Mental health and illness research funding in the Canadian Institutes of Health Research - the first 10 years : a quantitative analysis

Kelland, Jeff R. (Jeff Ralph) (2010) Mental health and illness research funding in the Canadian Institutes of Health Research - the first 10 years : a quantitative analysis. Masters thesis, Memorial University of Newfoundland.

[img] [English] PDF - Accepted Version
Available under License - The author retains copyright ownership and moral rights in this thesis. Neither the thesis nor substantial extracts from it may be printed or otherwise reproduced without the author's permission.

Download (8MB)


But does it necessarily follow, that his task is to take possession of existing science to bring it to increasing degrees of generality, and to proceed, from condensation to condensation, to what has been called the unification of knowledge? -- Henri Bergson, 1911 -- The main objective of this research is an examination of the funded research database of the Canadian Institutes of Health Research (CIHR) to determine, and graphically illustrate, funding levels of mental health and illness research (MHIR) at CIHR as compared to other health research, and relative funding allocations within the MHIR set of research projects. As our main federally funded health research body, CIHR's funding allocations can be used as an indicator of Canada's health research priorities. This research objective is pursued with a three-part research question: (i) what proportion of health research funded by CIHR from 1999 to 2009 was allocated for MHIR; (ii) how much of this can be considered mental health research versus mental illness research; and (iii) how much of this is neuroscientific research versus non-neuroscientific research? -- This is an in-depth analysis of CIHR's funded research database; in particular, a scrutiny of the abstracts of all projects funded by the Institute of Neurosciences, Mental Health and Addiction at CIHR in its first 10 years, and of all neuroscientific, mental health/illness and addiction related research funded in other virtual institutes and programs of CIHR over the same period. Detailed data sets with information on all relevant research projects are studied; dollar value, program type and research classification of each project are recorded; and each is categorized according to its research objective(s). Pursuit of the present study's research objective demands a methodological design driven primarily by analysis of the data itself. This heuristic process unfolds according to what is found, and produces results on multiple levels with tabular and graphic illustrations when necessary. A clear and practicable distinction between mental health research and mental illness research is employed, and the implications of this distinction for the study's research method are explored. -- The results point to one overriding conclusion: Ostensibly, MHIR as a whole is adequately funded at CIHR, but there is ample evidence that allocations within MHIR may not satisfactorily address all the concerns falling under its extensive mandate. In particular, mental illnesses may well be under-funded and under-researched. Thus closer scrutiny of CIHR's funding allocations within its MHIR, both quantitative and qualitative, is required on a number of levels. Based on the extensive but nevertheless preliminary nature of the present study, further research could ultimately call into question the perceived sufficiency of CIHR's overall funding of MHIR. -- Recommendations for future research are derived from two principal sources: 1) the methodological challenges met in the course of the analysis and its results; and 2) the unexpected limitations discovered in generating the results. The value of the findings for mental health/illness advocacy and for CIHR itself is discussed, as well as the influence of CIHR's funding allocation policies, or lack thereof, on the quality and quantity of the MHIR it conducts. This leads to consideration of Canada's level of commitment to this research area, particularly in light of the burden and prevalence of mental illness in Canada, and the fundamental importance of mental health.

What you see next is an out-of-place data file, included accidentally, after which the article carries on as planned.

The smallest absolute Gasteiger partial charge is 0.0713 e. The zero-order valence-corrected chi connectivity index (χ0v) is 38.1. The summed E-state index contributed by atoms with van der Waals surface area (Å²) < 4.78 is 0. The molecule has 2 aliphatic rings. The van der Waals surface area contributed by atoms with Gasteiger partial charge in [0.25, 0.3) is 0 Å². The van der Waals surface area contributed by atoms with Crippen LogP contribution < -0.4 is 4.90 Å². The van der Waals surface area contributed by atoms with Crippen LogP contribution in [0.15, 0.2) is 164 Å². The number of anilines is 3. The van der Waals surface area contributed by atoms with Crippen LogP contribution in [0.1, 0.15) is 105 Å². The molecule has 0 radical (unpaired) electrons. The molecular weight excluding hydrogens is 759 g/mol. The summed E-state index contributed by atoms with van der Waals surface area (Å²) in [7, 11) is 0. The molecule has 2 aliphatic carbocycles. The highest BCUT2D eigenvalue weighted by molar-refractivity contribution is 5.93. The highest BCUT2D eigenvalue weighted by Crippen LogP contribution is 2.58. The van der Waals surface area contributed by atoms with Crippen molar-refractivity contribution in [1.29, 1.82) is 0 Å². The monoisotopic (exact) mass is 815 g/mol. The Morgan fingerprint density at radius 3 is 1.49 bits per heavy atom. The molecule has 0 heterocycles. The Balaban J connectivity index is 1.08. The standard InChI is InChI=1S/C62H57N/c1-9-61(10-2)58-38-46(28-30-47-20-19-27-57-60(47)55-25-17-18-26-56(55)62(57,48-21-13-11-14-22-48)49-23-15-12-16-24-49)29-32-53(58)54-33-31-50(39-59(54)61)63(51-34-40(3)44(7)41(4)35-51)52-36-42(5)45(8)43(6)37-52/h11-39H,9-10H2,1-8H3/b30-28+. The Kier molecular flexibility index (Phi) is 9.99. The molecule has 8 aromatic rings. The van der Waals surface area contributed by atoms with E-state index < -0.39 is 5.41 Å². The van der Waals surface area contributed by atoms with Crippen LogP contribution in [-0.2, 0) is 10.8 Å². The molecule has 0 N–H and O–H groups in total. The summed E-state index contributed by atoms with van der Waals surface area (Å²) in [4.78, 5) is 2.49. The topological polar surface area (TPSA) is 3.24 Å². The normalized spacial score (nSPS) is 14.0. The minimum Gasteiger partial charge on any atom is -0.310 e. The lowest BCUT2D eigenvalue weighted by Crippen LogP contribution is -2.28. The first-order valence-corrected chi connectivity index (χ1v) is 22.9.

Item Type: Thesis (Masters)
Item ID: 8856
Additional Information: Includes bibliographical references (leaves 124-138).
Department(s): Medicine, Faculty of
Date: 2010
Date Type: Submission
Geographic Location: Canada
Library of Congress Subject Heading: Canadian Institutes of Health Research. Institute of Neurosciences, Mental Health and Addiction; Psychiatry--Research grants--Canada; Psychiatry--Research--Canada; Psychiatry--Canada--Databases
Medical Subject Heading: Psychiatry--economics--Canada; Research

Actions (login required)

View Item View Item


Downloads per month over the past year

View more statistics